Each of us uses salt, so I think it's sometimes interesting to see where it can come at all. The salt production from brine is illuminated in the Old Salt very nice and you learn not only a lot of technical and historical, but also experienced the salt mine close. The tour of the tunnels was very exciting and is really only recommended. So what you get maybe not every day be seen. Our guide seemed very knowledgeable and an hour passed so quickly, which for me is always a sign that the leadership is interesting. The adjoining museum then answered the last questions. Thus, leave the museum with a real learning progress. For me personally, there is nothing to complain about, however, the Old Salt is due to the many steps not suitable for every visitor, especially since the paths in the tunnel system are mostly narrow and slippery. In addition, the opening times are only average, due to the long lunch break, of which we were fortunately not affected and you can visit his plan, too. Thus, this is no reason for a point deduction and there is a full five stars from me and a recommendatio.
Alte Saline/The Old Salt Works
Alte Saline 9
Bad Reichenhall, Upper Bavaria


Member Rating 4 out of 5 by missj1981 on November 16, 2012

Lauterbrunnen is a city in the area of the city of Bern in Switzerland. The area is called Lauterbrunnen valley and according to the Swiss tourist information is the place ‘Where Water really Falls’. After looking the area up on the internet and reading all about it we decided it was a place we had to visit.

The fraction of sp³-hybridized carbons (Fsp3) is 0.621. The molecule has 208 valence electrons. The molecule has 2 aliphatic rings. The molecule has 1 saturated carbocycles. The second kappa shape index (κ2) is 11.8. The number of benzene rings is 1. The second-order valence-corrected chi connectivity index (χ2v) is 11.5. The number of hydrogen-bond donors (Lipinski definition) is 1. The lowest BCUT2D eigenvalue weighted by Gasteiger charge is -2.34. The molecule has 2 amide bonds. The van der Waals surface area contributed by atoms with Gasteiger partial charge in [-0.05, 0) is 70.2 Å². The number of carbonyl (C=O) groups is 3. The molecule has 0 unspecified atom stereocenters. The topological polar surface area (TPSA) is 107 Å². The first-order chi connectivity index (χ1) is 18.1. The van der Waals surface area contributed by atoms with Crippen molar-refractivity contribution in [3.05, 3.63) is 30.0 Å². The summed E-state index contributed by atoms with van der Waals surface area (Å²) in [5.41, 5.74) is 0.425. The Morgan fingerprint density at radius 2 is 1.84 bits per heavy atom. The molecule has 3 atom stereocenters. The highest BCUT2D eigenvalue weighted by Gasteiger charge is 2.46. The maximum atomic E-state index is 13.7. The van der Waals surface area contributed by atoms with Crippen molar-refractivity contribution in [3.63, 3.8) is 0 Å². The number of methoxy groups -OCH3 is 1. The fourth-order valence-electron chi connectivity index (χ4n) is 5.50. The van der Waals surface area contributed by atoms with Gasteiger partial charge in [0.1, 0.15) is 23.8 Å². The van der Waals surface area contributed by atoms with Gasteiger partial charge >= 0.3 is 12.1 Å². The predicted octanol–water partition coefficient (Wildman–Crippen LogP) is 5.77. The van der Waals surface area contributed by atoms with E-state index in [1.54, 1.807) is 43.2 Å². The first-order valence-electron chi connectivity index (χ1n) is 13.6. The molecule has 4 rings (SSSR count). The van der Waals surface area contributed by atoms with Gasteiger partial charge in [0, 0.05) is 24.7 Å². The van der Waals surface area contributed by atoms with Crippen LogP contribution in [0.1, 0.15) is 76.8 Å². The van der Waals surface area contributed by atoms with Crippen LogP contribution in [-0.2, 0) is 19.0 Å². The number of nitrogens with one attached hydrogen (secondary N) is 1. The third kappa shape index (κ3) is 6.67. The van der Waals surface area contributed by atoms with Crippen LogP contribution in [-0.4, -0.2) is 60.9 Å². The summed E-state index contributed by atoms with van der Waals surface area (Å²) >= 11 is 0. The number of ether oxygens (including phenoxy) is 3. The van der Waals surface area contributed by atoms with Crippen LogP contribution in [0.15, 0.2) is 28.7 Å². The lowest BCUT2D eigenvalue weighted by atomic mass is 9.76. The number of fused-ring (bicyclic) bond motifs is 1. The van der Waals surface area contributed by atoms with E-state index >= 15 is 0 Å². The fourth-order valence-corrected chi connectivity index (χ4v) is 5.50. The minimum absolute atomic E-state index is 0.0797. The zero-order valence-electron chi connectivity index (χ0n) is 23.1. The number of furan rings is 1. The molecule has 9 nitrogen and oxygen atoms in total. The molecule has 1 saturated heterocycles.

At the Lauterbrunnen valley is a Unesco trail which will take you pass impressive waterfalls. There are actually two paths that you can take: one high level trail from Murren and the old trading route from Stechelberg.

You can begin at the train station in the city of Lauterbrunnen. We decided to take the route up to Murren. You come across still peaceful quiet little village where it looks like time has stopped for over the last hundred years. It’s a car free village so you can walk around freely. You have to get the train to Birg. This is included in the train ticket to Schilthorn.

The trail takes you pass a few of the 72 waterfalls that are in this area and takes you pass the impressive 300 meter tall Staubbach falls which is truly impressive. When walking the trail we were accompanied by around 10 other people ranging from all ages.

The trail is easy to walk but I would recommend to take walking shoes with you. Depending on the weather the trail shouldn’t be a problem but I can imagine if it had been raining it can be a bit slippery. We came across beautiful peaceful nature and it feels like you are away from everything.

If you are a lover of nature you should really do this trail and you will be amazed.
Lauterbrunnen Valley/UNESCO Trail

Interlaken, Bern, Switzerland